Baking for a cause, ring making and more: Archer students work on growing their small businesses

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Photo credit: Ivy Woolenberg

Ivy Woolenberg ’25 works on an order for her business. Woolenberg started her baking business prior to COVID-19 however, she has been able to grow her business even more over the past couple months.

During the last year, many businesses have shut down and people have lost jobs, houses and stable incomes. Despite all the obstacles that the global pandemic has created, four Archer girls began and maintained new small businesses. Some of their businesses are focused on giving back and tied to a specific organization, while others focus on having fun and spreading love through their hobbies.

Sophomore Noor Afshar began the Magic of Motherhood, where she bakes different healthy treats to raise money for One Heart Worldwide.  One Heart Worldwide is an organization that aims to improve women’s access to healthcare services in order to reduce the amount of deaths related to childbirth and pregnancy worldwide. 

“From a young age, I was always educated on health and how it can really change someone’s life and make it better,” Afshar said. “I wanted to not only help the mothers and babies around the world but also help the people who live near me and in my community because by baking them healthy [treats] I could show them that not everything has to be filled with things that are not good for your body.”

Afshar said she was extremely inspired by her mom. Afshar wanted to shed light on this extremely important issue that many people do not even know much about.   

“She’s always shown me how important it is to have a beautiful bond with a mother. She’s my everything, and I think that for some children to not have that relationship with their mom is really sad,” Afshar said.

Fellow Archer sophomore Zoe Woolenberg founded a jewelry line entitled the Roze Boutique during the beginning of quarantine. Based off of her ninth grade service project, she donates a percentage of the proceeds to Children’s Hospital Los Angeles

“I knew I wanted to create a business because I had a lot of time at home, and I’ve always loved jewelry and fashion. I wanted to channel that into a business while also do something with service,” Woolenberg shared. “I’m learning more and I feel like there’s never really an end to what you can create.”

Zoe Woolenberg’s sister, Ivy Woolenberg (’25), began her business two years before quarantine; however, COVID-19 has allowed her to grow the business and try new things. She runs a small baking business entitled Baked with Love by Ivy where she sells custom cakes and cupcakes and also holds Zoom baking classes.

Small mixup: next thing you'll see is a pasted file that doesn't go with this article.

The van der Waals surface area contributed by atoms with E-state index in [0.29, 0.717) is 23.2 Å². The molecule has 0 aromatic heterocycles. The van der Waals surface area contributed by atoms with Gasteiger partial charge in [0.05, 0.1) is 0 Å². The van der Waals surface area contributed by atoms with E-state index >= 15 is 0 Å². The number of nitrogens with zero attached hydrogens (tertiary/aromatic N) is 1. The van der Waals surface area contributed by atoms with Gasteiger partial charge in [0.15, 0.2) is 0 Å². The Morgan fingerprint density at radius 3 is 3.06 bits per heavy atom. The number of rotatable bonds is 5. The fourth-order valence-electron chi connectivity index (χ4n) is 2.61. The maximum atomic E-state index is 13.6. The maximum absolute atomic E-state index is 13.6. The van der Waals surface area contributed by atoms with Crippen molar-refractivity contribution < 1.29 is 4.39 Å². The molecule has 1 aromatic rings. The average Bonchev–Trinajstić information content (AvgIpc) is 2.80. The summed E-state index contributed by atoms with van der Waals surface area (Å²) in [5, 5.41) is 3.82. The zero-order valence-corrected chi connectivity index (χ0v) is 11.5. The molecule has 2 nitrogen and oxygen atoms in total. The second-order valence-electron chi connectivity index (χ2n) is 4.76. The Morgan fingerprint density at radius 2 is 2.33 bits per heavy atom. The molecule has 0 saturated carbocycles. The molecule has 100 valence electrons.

“I’ve always been into baking. My grandma has always inspired me; she’s a pastry chef, and we would always bake together. But I’ve also always been a really artistic person,” Ivy Woolenberg said. “So I guess combining my love for art and baking for cake decorating has really brought everything together for me.

Ivy Woolenberg said she has gained a lot of knowledge in the time that she has had her business and noted how social media plays a major role in the success of her business.

“Over the past two years, I was able to grow an account from scratch, and I’ve learned about marketing myself [as well as] collaborating with different people,” she said.

Junior Nyah Fernandez embarked on her small business journey in November 2020. She began making homemade rings for her business titled Rings by Nyah.

“The first reason I started my business was really because I was bored and wanted to find new hobbies. But I think the main reason was seeing influencers with these cute rings, and I was like,  ‘Oh my god, these are really cute,’” Fernandez said. “So instead of buying some and giving to the usual big corporations, I learned how to make them myself and ended up starting my own small business. It was really just a hobby at first.”

Fernandez’s business aims to create affordable rings for people her age, yet she noted that her business idea might not have developed without COVID.

“Honestly, if COVID didn’t happen, I don’t think I would have started this business,” Fernandez said. “I know that a lot of teenagers have recently started their own business because, again, we really don’t have anything to do during this pandemic. So this kept me busy, I earned extra money for myself and it was a step towards being financially independent.”

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  • This is one of Nyah Fernandez’s promotional images for her rings. Fernandez realized instead of wasting money on other rings she could design them herself.

    Photo credit: Nyah Fernandez 22'

  • A few of Zoe Woolenberg’s jewelry designs are pictured. Woolenberg’s jewelry line, Roze Boutique, donates a percentage of its proceeds to CHLA.

    Photo credit: Zoe Woolenberg '23

  • Noor Afshar’s ’23 is baking lemon citrus muffins to sell through her website this week. All the proceeds of Afshar’s baked goods are donated to One Heart Worldwide.

    Photo credit: Noor Afshar '23

  • Ivy Woolenberg ’25 shows off a cake that she decorated for a customer. Not only is baking something she does for business it is a creative outlet for her.

    Photo credit: Ivy Woolenberg 25'

  • Noor Afshar’s business logo. Afshar’s business focuses on helping women through childbirth hence the use of ‘Motherhood’ in the business name.

    Photo credit: Noor Afshar '23

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